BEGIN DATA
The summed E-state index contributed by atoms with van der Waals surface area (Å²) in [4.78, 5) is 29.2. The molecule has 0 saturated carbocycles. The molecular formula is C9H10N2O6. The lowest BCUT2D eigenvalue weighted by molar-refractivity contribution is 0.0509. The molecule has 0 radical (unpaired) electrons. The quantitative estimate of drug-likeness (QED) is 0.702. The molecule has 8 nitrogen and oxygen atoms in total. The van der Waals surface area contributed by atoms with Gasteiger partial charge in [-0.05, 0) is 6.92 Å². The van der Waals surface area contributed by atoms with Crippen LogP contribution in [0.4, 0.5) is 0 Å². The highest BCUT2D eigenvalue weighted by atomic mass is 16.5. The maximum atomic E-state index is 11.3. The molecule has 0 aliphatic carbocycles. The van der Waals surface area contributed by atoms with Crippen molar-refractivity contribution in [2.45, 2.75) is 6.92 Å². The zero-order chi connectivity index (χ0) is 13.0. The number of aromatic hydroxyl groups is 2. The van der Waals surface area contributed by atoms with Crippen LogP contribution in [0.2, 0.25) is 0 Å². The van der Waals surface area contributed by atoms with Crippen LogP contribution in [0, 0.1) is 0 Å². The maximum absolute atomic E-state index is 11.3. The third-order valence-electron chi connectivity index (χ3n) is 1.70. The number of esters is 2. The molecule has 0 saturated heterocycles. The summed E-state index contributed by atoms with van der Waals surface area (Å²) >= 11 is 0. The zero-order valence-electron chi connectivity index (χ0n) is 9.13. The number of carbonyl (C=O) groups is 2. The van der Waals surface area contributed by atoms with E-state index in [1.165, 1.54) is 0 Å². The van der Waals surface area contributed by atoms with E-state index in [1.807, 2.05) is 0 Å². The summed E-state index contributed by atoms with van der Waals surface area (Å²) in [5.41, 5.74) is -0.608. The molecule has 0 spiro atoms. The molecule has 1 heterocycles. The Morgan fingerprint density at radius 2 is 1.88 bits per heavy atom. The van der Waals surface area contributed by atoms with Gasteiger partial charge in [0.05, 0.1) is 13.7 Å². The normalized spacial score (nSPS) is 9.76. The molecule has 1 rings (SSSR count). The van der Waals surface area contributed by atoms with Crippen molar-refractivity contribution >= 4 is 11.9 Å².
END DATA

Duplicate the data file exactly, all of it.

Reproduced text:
The summed E-state index contributed by atoms with van der Waals surface area (Å²) in [4.78, 5) is 29.2. The molecule has 0 saturated carbocycles. The molecular formula is C9H10N2O6. The lowest BCUT2D eigenvalue weighted by molar-refractivity contribution is 0.0509. The molecule has 0 radical (unpaired) electrons. The quantitative estimate of drug-likeness (QED) is 0.702. The molecule has 8 nitrogen and oxygen atoms in total. The van der Waals surface area contributed by atoms with Gasteiger partial charge in [-0.05, 0) is 6.92 Å². The van der Waals surface area contributed by atoms with Crippen LogP contribution in [0.4, 0.5) is 0 Å². The highest BCUT2D eigenvalue weighted by atomic mass is 16.5. The maximum atomic E-state index is 11.3. The molecule has 0 aliphatic carbocycles. The van der Waals surface area contributed by atoms with Crippen molar-refractivity contribution in [2.45, 2.75) is 6.92 Å². The zero-order chi connectivity index (χ0) is 13.0. The number of aromatic hydroxyl groups is 2. The van der Waals surface area contributed by atoms with Crippen LogP contribution in [0.2, 0.25) is 0 Å². The van der Waals surface area contributed by atoms with Crippen LogP contribution in [0, 0.1) is 0 Å². The maximum absolute atomic E-state index is 11.3. The third-order valence-electron chi connectivity index (χ3n) is 1.70. The number of esters is 2. The molecule has 0 saturated heterocycles. The summed E-state index contributed by atoms with van der Waals surface area (Å²) >= 11 is 0. The zero-order valence-electron chi connectivity index (χ0n) is 9.13. The number of carbonyl (C=O) groups is 2. The van der Waals surface area contributed by atoms with E-state index in [1.165, 1.54) is 0 Å². The van der Waals surface area contributed by atoms with E-state index in [1.807, 2.05) is 0 Å². The summed E-state index contributed by atoms with van der Waals surface area (Å²) in [5.41, 5.74) is -0.608. The molecule has 0 spiro atoms. The molecule has 1 heterocycles. The Morgan fingerprint density at radius 2 is 1.88 bits per heavy atom. The van der Waals surface area contributed by atoms with Gasteiger partial charge in [0.05, 0.1) is 13.7 Å². The normalized spacial score (nSPS) is 9.76. The molecule has 1 rings (SSSR count). The van der Waals surface area contributed by atoms with Crippen molar-refractivity contribution >= 4 is 11.9 Å².